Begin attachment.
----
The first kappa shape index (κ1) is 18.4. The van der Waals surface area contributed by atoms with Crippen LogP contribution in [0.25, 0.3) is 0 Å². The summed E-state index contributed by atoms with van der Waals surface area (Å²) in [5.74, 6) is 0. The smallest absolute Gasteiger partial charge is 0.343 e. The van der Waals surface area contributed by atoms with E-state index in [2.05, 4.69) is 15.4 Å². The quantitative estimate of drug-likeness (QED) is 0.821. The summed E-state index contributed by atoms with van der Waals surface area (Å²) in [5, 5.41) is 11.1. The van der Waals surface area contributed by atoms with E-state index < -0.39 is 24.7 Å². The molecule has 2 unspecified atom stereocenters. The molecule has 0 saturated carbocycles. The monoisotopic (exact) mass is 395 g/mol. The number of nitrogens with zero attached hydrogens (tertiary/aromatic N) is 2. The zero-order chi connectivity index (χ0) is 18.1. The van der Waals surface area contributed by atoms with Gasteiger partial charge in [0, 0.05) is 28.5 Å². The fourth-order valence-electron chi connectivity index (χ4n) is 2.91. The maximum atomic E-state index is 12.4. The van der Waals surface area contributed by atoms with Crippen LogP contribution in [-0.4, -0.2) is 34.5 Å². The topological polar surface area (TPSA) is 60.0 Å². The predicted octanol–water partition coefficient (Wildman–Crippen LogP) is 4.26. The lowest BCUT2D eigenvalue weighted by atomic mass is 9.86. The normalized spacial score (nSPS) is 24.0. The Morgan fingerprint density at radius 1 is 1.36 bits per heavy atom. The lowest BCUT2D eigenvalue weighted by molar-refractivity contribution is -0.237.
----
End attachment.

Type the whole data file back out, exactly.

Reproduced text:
The first kappa shape index (κ1) is 18.4. The van der Waals surface area contributed by atoms with Crippen LogP contribution in [0.25, 0.3) is 0 Å². The summed E-state index contributed by atoms with van der Waals surface area (Å²) in [5.74, 6) is 0. The smallest absolute Gasteiger partial charge is 0.343 e. The van der Waals surface area contributed by atoms with E-state index in [2.05, 4.69) is 15.4 Å². The quantitative estimate of drug-likeness (QED) is 0.821. The summed E-state index contributed by atoms with van der Waals surface area (Å²) in [5, 5.41) is 11.1. The van der Waals surface area contributed by atoms with E-state index < -0.39 is 24.7 Å². The molecule has 2 unspecified atom stereocenters. The molecule has 0 saturated carbocycles. The monoisotopic (exact) mass is 395 g/mol. The number of nitrogens with zero attached hydrogens (tertiary/aromatic N) is 2. The zero-order chi connectivity index (χ0) is 18.1. The van der Waals surface area contributed by atoms with Gasteiger partial charge in [0, 0.05) is 28.5 Å². The fourth-order valence-electron chi connectivity index (χ4n) is 2.91. The maximum atomic E-state index is 12.4. The van der Waals surface area contributed by atoms with Crippen LogP contribution in [-0.4, -0.2) is 34.5 Å². The topological polar surface area (TPSA) is 60.0 Å². The predicted octanol–water partition coefficient (Wildman–Crippen LogP) is 4.26. The lowest BCUT2D eigenvalue weighted by atomic mass is 9.86. The normalized spacial score (nSPS) is 24.0. The Morgan fingerprint density at radius 1 is 1.36 bits per heavy atom. The lowest BCUT2D eigenvalue weighted by molar-refractivity contribution is -0.237.